Photo Information

Sgt. Arielle Lahtinen, noncommissioned officer in charge with the 31st MEU's Law Enforcement detachment, tases a Marine with a Conducted Energy Weapon, or TASER, during a non-lethal weapons course aboard the amphibious assault ship USS Wasp (LHD 1), underway in the Coral Sea, June 30, 2019. (Official Marine Corps photo by Lance Cpl. Cameron Parks)

Photo by Lance Cpl. Cameron Parks

Commander’s multi-tool: Law enforcement detachment provides versatility, realistic training to 31st MEU

23 Jul 2019 | 2nd Lt. Jonathan Coronel The Official United States Marine Corps Public Website

From reinforcing an embassy besieged by hostile rioters to subduing an aggressive detainee, it is critical to have non-lethal means of dealing with the contingencies that the 31st Marine Expeditionary Unit could face while embarked on the USS Wasp as part of Amphibious Squadron 11. While the 31st MEU prides itself on being ready, partnered and lethal, lethal force is not necessarily the best course of action in every situation the MEU could face. Given this, the 31st MEU’s Law Enforcement Detachment is a key tool in the MEU Commander’s toolkit. 

Some of the many unique capabilities and assets the Law Enforcement Detachment provides are non-lethal weapons employment and tactics, detainee handling, tactical site exploitation, and K-9 support. Of course, the detachment is also able to bring a lethal punch to operations, with experience in close-quarters battle tactics and mounted and dismounted patrols utilizing a variety of weapons from small arms to heavy machine guns.

While underway aboard the Wasp, whether they are in the well-deck conducting aggression training with their trusted military working dogs or simulating detainee operations in the brig, law enforcement Marines can be found hard at work honing their craft. Sgt. Arielle Lahtinen, noncommissioned officer in charge with the detachment, says that falling under the Command Element has given the detachment more exposure and a greater chance to reach more Marines with the unique training they can provide. A defensive tactics instructor, Lahtinen regularly teaches Marine Corps Martial Arts in the hangar bay, at least when she isn’t busy providing non-lethal weapons instruction to Marines by zapping them with a Conducted Energy Weapon, or TASER.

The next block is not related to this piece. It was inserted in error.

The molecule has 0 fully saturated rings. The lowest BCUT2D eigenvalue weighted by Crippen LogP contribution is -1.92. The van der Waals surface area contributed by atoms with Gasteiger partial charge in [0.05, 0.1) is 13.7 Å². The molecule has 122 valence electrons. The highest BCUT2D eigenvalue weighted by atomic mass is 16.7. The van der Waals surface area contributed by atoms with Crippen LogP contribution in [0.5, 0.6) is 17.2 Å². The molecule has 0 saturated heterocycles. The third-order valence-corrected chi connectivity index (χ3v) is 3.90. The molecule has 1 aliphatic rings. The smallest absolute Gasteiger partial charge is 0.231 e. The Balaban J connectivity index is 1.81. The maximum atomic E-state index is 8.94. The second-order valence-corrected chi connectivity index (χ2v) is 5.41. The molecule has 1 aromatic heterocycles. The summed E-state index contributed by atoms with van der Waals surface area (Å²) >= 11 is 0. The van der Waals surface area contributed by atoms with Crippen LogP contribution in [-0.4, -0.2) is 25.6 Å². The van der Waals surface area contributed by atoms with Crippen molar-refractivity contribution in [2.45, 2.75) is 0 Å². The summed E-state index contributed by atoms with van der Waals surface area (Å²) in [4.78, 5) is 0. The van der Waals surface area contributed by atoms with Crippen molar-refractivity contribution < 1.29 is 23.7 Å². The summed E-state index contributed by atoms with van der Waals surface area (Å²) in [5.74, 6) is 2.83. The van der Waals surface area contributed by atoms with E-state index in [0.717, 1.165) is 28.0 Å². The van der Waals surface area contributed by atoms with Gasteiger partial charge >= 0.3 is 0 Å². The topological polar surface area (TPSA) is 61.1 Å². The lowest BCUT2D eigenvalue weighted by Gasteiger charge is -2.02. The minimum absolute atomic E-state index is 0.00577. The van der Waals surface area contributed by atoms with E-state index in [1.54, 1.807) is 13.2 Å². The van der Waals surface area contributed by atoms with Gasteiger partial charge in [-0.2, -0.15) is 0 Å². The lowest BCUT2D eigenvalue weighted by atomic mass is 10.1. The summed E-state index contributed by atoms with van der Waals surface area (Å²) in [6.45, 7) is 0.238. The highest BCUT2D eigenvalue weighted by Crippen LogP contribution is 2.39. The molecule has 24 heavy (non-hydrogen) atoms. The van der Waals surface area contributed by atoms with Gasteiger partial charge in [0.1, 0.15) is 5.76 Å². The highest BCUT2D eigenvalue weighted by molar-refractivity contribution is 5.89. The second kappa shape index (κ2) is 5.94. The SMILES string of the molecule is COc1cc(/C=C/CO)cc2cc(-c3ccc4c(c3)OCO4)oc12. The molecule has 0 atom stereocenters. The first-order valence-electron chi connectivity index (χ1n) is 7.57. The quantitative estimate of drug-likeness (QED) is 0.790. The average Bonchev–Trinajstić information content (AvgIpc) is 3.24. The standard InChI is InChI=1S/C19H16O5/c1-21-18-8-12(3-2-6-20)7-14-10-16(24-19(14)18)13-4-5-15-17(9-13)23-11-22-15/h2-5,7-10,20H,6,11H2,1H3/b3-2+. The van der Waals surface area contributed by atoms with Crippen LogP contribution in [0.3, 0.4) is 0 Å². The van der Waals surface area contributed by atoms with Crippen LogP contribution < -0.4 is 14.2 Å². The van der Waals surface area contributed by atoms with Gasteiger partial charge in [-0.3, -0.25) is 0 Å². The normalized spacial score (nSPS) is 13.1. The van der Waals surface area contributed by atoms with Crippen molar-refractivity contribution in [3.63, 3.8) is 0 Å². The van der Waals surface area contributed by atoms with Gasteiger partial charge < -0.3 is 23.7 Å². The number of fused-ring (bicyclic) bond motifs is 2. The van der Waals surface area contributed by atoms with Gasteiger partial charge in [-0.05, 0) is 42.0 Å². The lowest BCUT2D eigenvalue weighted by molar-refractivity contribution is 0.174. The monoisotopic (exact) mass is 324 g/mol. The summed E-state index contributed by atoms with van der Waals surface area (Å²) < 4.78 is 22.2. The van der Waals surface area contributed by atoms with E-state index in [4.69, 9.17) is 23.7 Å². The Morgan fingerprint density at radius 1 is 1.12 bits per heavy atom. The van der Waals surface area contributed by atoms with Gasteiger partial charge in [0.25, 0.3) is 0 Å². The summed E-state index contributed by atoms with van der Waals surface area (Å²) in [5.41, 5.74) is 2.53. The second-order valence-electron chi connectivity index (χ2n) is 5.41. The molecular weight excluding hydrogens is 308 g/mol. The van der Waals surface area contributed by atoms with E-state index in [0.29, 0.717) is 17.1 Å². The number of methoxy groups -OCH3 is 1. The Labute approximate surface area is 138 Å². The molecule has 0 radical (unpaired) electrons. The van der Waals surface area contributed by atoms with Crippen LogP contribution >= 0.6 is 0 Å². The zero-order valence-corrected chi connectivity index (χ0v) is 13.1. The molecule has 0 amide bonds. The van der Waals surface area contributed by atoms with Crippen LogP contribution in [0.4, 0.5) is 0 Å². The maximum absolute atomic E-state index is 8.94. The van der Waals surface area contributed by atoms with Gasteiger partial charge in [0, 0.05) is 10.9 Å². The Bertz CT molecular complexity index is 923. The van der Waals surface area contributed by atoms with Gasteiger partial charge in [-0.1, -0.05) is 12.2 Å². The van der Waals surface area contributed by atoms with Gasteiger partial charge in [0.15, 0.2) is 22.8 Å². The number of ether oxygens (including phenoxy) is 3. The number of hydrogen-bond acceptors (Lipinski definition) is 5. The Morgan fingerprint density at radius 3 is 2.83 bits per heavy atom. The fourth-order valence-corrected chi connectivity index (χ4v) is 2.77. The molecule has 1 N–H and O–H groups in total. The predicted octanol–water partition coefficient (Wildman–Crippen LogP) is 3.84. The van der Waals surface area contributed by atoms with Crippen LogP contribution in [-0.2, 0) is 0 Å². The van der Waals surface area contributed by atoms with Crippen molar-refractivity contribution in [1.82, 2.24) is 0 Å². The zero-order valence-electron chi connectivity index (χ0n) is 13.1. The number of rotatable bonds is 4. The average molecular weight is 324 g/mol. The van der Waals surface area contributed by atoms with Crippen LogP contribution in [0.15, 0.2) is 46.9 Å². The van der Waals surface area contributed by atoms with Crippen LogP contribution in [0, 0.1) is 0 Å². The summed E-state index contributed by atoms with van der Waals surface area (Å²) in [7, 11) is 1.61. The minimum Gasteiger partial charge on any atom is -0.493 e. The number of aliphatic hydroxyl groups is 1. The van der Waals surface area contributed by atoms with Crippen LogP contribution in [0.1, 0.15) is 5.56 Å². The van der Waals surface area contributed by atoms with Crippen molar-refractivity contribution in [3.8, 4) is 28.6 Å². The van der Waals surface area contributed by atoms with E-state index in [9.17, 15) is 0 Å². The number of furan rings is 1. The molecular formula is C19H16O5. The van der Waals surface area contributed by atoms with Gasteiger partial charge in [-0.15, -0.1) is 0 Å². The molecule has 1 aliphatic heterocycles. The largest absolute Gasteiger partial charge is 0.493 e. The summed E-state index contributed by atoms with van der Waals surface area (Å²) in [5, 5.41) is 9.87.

“[Non-lethal weapons training] is important because it broadens peoples’ perspectives. Grunts are taught all about lethality, but the law enforcement community utilizes an escalation of force continuum when it comes to subduing subjects in different situations,” said Lahtinen regarding the importance of the training the detachment offers on ship.

As the 31st MEU continues to take part in Talisman Sabre 2019, a bilateral, biennial event designed to improve U.S. and Australian interoperability, the detachment will be active participants in nearly every training exercise. Specifically, the detachment is keen to support as enablers on missions such as tactical recovery of aircraft and personnel, airfield seizures, and mechanized and boat raids. Whenever an objective is seized by the battalion landing team, the detachment has enablers who can conduct a tactical site exploitation of the objective – recovering hard drives, cell phones and documents that the S-2 can then exploit for follow-on operations.

Regardless of the mission, the detachment stands ready to offer their wide range of skills to accomplish the mission. When operating in today’s complex environments that characterize the Indo-Pacific region, the detachment serves as a multi-tool for the MEU Commander, according to Captain Steven Cox, Law Enforcement Integration Officer with the MEU.

“Our Military Police Marines are uniquely trained in lethality, professionalism and precision, and we take our job seriously,” said Cox. “The 31st MEU allows us the flexibility to employ our trade in the most effective way, and we truly embody the MAGTF concept in all we do. A Military Policeman can be employed in almost any mission across the MAGTF and be a huge contribution to overall mission accomplishment. We are constantly ready for the next mission.”